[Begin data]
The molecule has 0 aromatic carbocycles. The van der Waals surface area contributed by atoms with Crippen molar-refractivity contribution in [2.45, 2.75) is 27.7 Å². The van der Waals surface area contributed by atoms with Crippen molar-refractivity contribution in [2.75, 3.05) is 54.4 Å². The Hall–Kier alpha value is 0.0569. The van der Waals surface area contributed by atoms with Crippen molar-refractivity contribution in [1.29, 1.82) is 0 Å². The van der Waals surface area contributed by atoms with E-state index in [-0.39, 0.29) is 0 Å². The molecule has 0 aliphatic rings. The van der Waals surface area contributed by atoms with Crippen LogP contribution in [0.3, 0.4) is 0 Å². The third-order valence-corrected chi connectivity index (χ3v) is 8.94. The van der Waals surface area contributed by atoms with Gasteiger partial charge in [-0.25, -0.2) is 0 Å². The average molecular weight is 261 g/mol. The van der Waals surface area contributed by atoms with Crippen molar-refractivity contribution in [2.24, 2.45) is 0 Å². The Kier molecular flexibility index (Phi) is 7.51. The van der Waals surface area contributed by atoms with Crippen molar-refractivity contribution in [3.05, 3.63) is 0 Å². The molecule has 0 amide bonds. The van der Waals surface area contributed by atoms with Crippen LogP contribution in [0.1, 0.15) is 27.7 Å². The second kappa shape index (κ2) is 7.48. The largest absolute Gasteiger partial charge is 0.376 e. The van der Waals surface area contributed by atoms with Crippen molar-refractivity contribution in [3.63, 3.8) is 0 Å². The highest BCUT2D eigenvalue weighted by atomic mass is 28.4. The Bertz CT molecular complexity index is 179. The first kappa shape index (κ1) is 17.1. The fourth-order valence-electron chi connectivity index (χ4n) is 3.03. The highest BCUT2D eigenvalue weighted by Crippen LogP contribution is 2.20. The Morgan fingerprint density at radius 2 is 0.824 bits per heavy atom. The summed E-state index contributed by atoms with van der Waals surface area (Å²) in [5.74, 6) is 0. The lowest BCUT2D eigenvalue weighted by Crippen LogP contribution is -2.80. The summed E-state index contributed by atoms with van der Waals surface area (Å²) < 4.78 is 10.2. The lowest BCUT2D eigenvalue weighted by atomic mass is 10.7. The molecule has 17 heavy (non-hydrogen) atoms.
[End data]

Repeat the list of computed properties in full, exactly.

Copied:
The molecule has 0 aromatic carbocycles. The van der Waals surface area contributed by atoms with Crippen molar-refractivity contribution in [2.45, 2.75) is 27.7 Å². The van der Waals surface area contributed by atoms with Crippen molar-refractivity contribution in [2.75, 3.05) is 54.4 Å². The Hall–Kier alpha value is 0.0569. The van der Waals surface area contributed by atoms with Crippen molar-refractivity contribution in [1.29, 1.82) is 0 Å². The van der Waals surface area contributed by atoms with E-state index in [-0.39, 0.29) is 0 Å². The molecule has 0 aliphatic rings. The van der Waals surface area contributed by atoms with Crippen LogP contribution in [0.3, 0.4) is 0 Å². The third-order valence-corrected chi connectivity index (χ3v) is 8.94. The van der Waals surface area contributed by atoms with Gasteiger partial charge in [-0.25, -0.2) is 0 Å². The average molecular weight is 261 g/mol. The van der Waals surface area contributed by atoms with Crippen molar-refractivity contribution in [2.24, 2.45) is 0 Å². The Kier molecular flexibility index (Phi) is 7.51. The van der Waals surface area contributed by atoms with Crippen molar-refractivity contribution in [3.05, 3.63) is 0 Å². The molecule has 0 amide bonds. The van der Waals surface area contributed by atoms with Crippen LogP contribution in [0.1, 0.15) is 27.7 Å². The second kappa shape index (κ2) is 7.48. The largest absolute Gasteiger partial charge is 0.376 e. The van der Waals surface area contributed by atoms with Crippen molar-refractivity contribution in [3.63, 3.8) is 0 Å². The highest BCUT2D eigenvalue weighted by atomic mass is 28.4. The Bertz CT molecular complexity index is 179. The first kappa shape index (κ1) is 17.1. The fourth-order valence-electron chi connectivity index (χ4n) is 3.03. The highest BCUT2D eigenvalue weighted by Crippen LogP contribution is 2.20. The Morgan fingerprint density at radius 2 is 0.824 bits per heavy atom. The summed E-state index contributed by atoms with van der Waals surface area (Å²) in [5.74, 6) is 0. The lowest BCUT2D eigenvalue weighted by Crippen LogP contribution is -2.80. The summed E-state index contributed by atoms with van der Waals surface area (Å²) < 4.78 is 10.2. The lowest BCUT2D eigenvalue weighted by atomic mass is 10.7. The molecule has 17 heavy (non-hydrogen) atoms.